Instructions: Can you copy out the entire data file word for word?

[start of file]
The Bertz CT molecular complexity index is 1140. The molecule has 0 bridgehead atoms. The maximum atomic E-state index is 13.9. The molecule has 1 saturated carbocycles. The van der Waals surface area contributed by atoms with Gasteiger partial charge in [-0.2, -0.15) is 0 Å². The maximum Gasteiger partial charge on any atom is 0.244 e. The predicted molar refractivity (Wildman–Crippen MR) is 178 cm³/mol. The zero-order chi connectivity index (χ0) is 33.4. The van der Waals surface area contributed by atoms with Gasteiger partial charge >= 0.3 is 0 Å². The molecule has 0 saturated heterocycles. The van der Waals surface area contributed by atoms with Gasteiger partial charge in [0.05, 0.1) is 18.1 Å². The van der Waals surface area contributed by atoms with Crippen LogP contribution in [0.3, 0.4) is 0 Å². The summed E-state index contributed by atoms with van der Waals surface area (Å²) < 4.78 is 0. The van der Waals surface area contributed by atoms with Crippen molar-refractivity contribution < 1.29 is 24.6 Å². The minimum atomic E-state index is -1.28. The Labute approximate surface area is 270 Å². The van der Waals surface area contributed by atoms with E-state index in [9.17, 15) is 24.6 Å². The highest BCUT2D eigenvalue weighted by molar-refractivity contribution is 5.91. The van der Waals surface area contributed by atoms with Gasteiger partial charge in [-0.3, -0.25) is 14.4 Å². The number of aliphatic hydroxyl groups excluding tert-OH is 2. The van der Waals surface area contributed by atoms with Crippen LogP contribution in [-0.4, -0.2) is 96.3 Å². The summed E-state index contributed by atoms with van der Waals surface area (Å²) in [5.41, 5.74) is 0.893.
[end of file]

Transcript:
The Bertz CT molecular complexity index is 1140. The molecule has 0 bridgehead atoms. The maximum atomic E-state index is 13.9. The molecule has 1 saturated carbocycles. The van der Waals surface area contributed by atoms with Gasteiger partial charge in [-0.2, -0.15) is 0 Å². The maximum Gasteiger partial charge on any atom is 0.244 e. The predicted molar refractivity (Wildman–Crippen MR) is 178 cm³/mol. The zero-order chi connectivity index (χ0) is 33.4. The van der Waals surface area contributed by atoms with Gasteiger partial charge >= 0.3 is 0 Å². The molecule has 0 saturated heterocycles. The van der Waals surface area contributed by atoms with Gasteiger partial charge in [0.05, 0.1) is 18.1 Å². The van der Waals surface area contributed by atoms with Crippen LogP contribution in [0.3, 0.4) is 0 Å². The summed E-state index contributed by atoms with van der Waals surface area (Å²) < 4.78 is 0. The van der Waals surface area contributed by atoms with Crippen molar-refractivity contribution < 1.29 is 24.6 Å². The minimum atomic E-state index is -1.28. The Labute approximate surface area is 270 Å². The van der Waals surface area contributed by atoms with E-state index in [9.17, 15) is 24.6 Å². The highest BCUT2D eigenvalue weighted by molar-refractivity contribution is 5.91. The van der Waals surface area contributed by atoms with Gasteiger partial charge in [-0.3, -0.25) is 14.4 Å². The number of aliphatic hydroxyl groups excluding tert-OH is 2. The van der Waals surface area contributed by atoms with Crippen LogP contribution in [-0.4, -0.2) is 96.3 Å². The summed E-state index contributed by atoms with van der Waals surface area (Å²) in [5.41, 5.74) is 0.893.